HuBERT stands for “Hidden-unit BERT”, which is a BERT-like model trained for speech-related tasks. HuBERT utilizes a novel self-supervised learning method that made its performance either matches or improves upon the state-of-the-art wav2vec 2.0 performance. HuBERT was proposed by FAIR in 2021 and published in this paper under the same name: “HuBERT: Self-Supervised Speech Representation Learning by Masked Prediction of Hidden Units”. The official code for HuBERT can be found as part of Fairseq framework on GitHub: fairseq/hubert.

In the “A nonparametric Bayesian Approach to Acoustic Model Discovery” paper, researchers have found out that the hidden units of simple clustering algorithms such as k-means exhibit non-trivial correlation with the acoustic units. So, the main idea of HuBERT is to pre-train it to be as good as k-means at clustering acoustic units before further fine-tune it on speech recognition tasks to learn both acoustic and language features from input speech.


HuBERT pre-training is very similar to BERT where you mask some of the input tokens and train the model to retrieve these missing/masked tokens. One key challenge for HuBERT is that speech is continuous, unlike text which is discrete. To overcome this challenge, Acoustic Unit Discover System was used (as shown in the following figure) to cluster continuous input speech into discrete units (or codebooks) that can be masked while pre-training:

HuBERT pre-training is very similar to DiscreteBERT where both models predict discrete targets of masked regions. However, there are two crucial differences:

  • Instead of taking quantized units as input, HuBERT takes raw waveforms as input to pas as much information as possible to the Transformer layers.

  • Instead of using quantized units from vq-wav2vec during pre-training, HuBERT uses simple k-means targets which achieves better performance.

Acoustic Unit Discovery System

Let $X = \left\lbrack x_{1},\ …x_{T} \right\rbrack$ denote a speech utterance of $T$ frames, the acoustic unit discovery system uses a clustering algorithm (e.g k-means) on this input features $X$ to cluster them into a predefined number of clusters $C$. The discovered hidden units are denoted with $Z = \left\lbrack z_{1},\ …z_{T} \right\rbrack$ where $z_{t} \in \lbrack C\rbrack$ as shown in the following figure:

In the paper, they used the MiniBatchKMeans algorithm implemented in the scikit-learn package for clustering. And to improve the clustering quality, they tried two different methods:

  • Cluster Ensembles:
    An ensemble of clusters can provide complementary information to facilitate representation learning. For example, an ensemble of k-means models with different codebook sizes can create targets of different classes (vowel/consonant).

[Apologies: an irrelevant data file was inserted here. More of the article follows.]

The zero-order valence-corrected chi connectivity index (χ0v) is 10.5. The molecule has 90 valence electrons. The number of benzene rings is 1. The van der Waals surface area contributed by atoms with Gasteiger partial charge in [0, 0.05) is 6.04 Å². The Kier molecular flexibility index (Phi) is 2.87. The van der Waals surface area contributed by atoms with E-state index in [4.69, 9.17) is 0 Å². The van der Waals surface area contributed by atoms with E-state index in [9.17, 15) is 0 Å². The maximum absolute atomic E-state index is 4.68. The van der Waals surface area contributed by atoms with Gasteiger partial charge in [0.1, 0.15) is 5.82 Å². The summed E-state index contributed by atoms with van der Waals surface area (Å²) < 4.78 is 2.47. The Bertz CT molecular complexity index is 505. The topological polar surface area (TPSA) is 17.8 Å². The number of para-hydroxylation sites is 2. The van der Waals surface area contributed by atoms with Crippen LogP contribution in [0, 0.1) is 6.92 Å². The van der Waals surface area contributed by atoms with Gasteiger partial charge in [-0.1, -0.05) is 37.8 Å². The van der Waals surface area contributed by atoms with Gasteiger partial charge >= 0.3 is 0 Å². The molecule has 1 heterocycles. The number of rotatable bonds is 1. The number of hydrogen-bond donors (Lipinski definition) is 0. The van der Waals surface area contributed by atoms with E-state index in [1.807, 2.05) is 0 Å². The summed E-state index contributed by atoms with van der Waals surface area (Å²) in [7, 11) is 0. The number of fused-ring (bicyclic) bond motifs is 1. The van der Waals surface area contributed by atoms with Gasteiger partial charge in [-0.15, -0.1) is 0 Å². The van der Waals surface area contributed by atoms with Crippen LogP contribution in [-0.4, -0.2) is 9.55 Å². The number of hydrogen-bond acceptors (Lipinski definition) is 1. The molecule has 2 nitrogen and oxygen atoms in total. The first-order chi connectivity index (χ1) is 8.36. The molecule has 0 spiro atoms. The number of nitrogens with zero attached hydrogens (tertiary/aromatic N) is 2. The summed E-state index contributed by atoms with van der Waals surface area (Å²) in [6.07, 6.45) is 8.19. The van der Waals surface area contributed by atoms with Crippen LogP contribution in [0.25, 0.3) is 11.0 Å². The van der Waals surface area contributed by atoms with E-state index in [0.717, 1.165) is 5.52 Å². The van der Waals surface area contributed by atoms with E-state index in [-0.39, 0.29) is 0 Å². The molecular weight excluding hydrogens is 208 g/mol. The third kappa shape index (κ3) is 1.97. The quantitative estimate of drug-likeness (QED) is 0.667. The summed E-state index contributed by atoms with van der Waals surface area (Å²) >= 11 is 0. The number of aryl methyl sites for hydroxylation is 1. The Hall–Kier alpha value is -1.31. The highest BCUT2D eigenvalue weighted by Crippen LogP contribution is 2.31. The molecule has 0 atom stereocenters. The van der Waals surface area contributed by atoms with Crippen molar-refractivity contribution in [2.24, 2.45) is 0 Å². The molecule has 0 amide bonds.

• Iterative Refinement of Cluster Assignments:
    A new generation of clusters can be created using the pre-trained model from the earlier generation.

A comparison between these two techniques will be shown later.

HuBERT Model

HuBERT follows the same architecture as wav2vec 2.0 with two different parts:

  • CNN Encoder:
    The convolutional waveform encoder generates a feature sequence at a $20ms$ framerate for audio sampled at $16kHz$ (CNN encoder down-sampling factor is $320x$). The audio encoded features are then randomly masked.

  • BERT:
    The encoded features from the CNN Encoder get masked and sent to this model which can be considered as an acoustic BERT. Regarding masking, they used the same strategy used for SpanBERT where $p\%$ of the timesteps are randomly selected as start indices, and spans of $l$ steps are masked. And then BERT learns to predict the latent features of the unmasked and the masked input equally.

In the paper, they considered three different configurations for HuBERT: BASE, LARGE, and X-LARGE as shown in the following table. The first two follow the architectures of wav2vec 2.0 BASE and LARGE, while the X-LARGE architecture expands the model size to about 1 billion parameters, similar to the size of the Conformer XXL model.

The waveform encoder is identical for all the three configurations.


HuBERT is pre-trained to minimize the cross-entropy loss computed over masked and unmasked timesteps as $\mathcal{L}_m$ and $\mathcal{L}_u$ respectively. The final loss is computed as a weighted sum of the two terms with a hyper-parameter $\alpha$: